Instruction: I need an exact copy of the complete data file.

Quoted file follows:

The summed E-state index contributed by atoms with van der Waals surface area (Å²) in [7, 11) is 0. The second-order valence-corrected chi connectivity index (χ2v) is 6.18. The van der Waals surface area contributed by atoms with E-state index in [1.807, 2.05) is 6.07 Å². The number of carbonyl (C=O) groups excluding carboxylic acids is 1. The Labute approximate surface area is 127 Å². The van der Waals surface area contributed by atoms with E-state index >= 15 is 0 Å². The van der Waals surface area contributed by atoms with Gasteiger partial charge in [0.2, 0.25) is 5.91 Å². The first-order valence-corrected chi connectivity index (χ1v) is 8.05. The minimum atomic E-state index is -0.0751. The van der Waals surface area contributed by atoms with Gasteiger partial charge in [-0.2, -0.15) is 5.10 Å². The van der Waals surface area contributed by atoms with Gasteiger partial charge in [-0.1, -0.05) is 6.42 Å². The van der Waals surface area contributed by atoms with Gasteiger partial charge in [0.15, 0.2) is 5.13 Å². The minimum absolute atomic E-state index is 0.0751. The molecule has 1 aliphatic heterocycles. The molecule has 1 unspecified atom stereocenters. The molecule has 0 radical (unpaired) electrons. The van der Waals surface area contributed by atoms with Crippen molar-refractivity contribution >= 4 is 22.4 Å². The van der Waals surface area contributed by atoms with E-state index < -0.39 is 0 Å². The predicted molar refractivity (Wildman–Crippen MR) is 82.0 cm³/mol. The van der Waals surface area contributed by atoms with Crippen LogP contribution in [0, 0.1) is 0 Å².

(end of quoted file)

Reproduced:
The summed E-state index contributed by atoms with van der Waals surface area (Å²) in [7, 11) is 0. The second-order valence-corrected chi connectivity index (χ2v) is 6.18. The van der Waals surface area contributed by atoms with E-state index in [1.807, 2.05) is 6.07 Å². The number of carbonyl (C=O) groups excluding carboxylic acids is 1. The Labute approximate surface area is 127 Å². The van der Waals surface area contributed by atoms with E-state index >= 15 is 0 Å². The van der Waals surface area contributed by atoms with Gasteiger partial charge in [0.2, 0.25) is 5.91 Å². The first-order valence-corrected chi connectivity index (χ1v) is 8.05. The minimum atomic E-state index is -0.0751. The van der Waals surface area contributed by atoms with Gasteiger partial charge in [-0.2, -0.15) is 5.10 Å². The van der Waals surface area contributed by atoms with Gasteiger partial charge in [-0.1, -0.05) is 6.42 Å². The van der Waals surface area contributed by atoms with Gasteiger partial charge in [0.15, 0.2) is 5.13 Å². The minimum absolute atomic E-state index is 0.0751. The molecule has 1 aliphatic heterocycles. The molecule has 1 unspecified atom stereocenters. The molecule has 0 radical (unpaired) electrons. The van der Waals surface area contributed by atoms with Crippen molar-refractivity contribution >= 4 is 22.4 Å². The van der Waals surface area contributed by atoms with E-state index < -0.39 is 0 Å². The predicted molar refractivity (Wildman–Crippen MR) is 82.0 cm³/mol. The van der Waals surface area contributed by atoms with Crippen LogP contribution in [0, 0.1) is 0 Å².